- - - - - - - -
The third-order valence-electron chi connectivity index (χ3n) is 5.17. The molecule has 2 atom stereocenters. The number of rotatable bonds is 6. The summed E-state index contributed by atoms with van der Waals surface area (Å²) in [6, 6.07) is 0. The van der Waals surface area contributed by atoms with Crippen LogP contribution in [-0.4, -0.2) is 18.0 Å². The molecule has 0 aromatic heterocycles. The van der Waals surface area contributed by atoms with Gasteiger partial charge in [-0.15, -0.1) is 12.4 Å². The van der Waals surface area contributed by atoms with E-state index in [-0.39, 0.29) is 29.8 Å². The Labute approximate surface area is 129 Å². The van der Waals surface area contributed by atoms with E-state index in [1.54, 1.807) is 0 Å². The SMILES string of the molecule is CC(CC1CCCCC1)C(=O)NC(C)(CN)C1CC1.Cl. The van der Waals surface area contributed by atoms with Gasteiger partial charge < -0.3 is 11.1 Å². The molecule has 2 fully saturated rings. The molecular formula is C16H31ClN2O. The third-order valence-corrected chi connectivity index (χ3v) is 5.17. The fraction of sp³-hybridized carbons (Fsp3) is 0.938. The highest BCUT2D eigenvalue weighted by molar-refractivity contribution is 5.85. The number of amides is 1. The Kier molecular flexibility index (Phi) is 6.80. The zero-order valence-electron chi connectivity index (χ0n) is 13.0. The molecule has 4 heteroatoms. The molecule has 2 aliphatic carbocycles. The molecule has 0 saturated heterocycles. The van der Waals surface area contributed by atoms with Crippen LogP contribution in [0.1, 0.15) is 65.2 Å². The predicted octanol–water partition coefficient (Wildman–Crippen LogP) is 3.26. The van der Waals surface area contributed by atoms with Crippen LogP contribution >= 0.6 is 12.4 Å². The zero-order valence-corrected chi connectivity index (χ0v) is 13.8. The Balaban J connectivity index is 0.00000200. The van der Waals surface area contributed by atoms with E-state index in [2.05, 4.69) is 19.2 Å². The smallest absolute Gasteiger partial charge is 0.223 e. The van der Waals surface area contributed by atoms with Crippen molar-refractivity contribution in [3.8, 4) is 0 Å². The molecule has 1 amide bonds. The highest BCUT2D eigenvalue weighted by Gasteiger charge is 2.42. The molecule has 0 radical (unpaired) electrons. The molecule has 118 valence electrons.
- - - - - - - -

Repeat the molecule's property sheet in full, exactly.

The third-order valence-electron chi connectivity index (χ3n) is 5.17. The molecule has 2 atom stereocenters. The number of rotatable bonds is 6. The summed E-state index contributed by atoms with van der Waals surface area (Å²) in [6, 6.07) is 0. The van der Waals surface area contributed by atoms with Crippen LogP contribution in [-0.4, -0.2) is 18.0 Å². The molecule has 0 aromatic heterocycles. The van der Waals surface area contributed by atoms with Gasteiger partial charge in [-0.15, -0.1) is 12.4 Å². The van der Waals surface area contributed by atoms with E-state index in [-0.39, 0.29) is 29.8 Å². The Labute approximate surface area is 129 Å². The van der Waals surface area contributed by atoms with E-state index in [1.54, 1.807) is 0 Å². The SMILES string of the molecule is CC(CC1CCCCC1)C(=O)NC(C)(CN)C1CC1.Cl. The van der Waals surface area contributed by atoms with Gasteiger partial charge < -0.3 is 11.1 Å². The molecule has 2 fully saturated rings. The molecular formula is C16H31ClN2O. The third-order valence-corrected chi connectivity index (χ3v) is 5.17. The fraction of sp³-hybridized carbons (Fsp3) is 0.938. The highest BCUT2D eigenvalue weighted by molar-refractivity contribution is 5.85. The number of amides is 1. The Kier molecular flexibility index (Phi) is 6.80. The zero-order valence-electron chi connectivity index (χ0n) is 13.0. The molecule has 4 heteroatoms. The molecule has 2 aliphatic carbocycles. The molecule has 0 saturated heterocycles. The van der Waals surface area contributed by atoms with Crippen LogP contribution in [0.1, 0.15) is 65.2 Å². The predicted octanol–water partition coefficient (Wildman–Crippen LogP) is 3.26. The van der Waals surface area contributed by atoms with Crippen LogP contribution >= 0.6 is 12.4 Å². The zero-order valence-corrected chi connectivity index (χ0v) is 13.8. The Balaban J connectivity index is 0.00000200. The van der Waals surface area contributed by atoms with E-state index in [2.05, 4.69) is 19.2 Å². The smallest absolute Gasteiger partial charge is 0.223 e. The van der Waals surface area contributed by atoms with Crippen molar-refractivity contribution in [3.8, 4) is 0 Å². The molecule has 1 amide bonds. The highest BCUT2D eigenvalue weighted by Gasteiger charge is 2.42. The molecule has 0 radical (unpaired) electrons. The molecule has 118 valence electrons.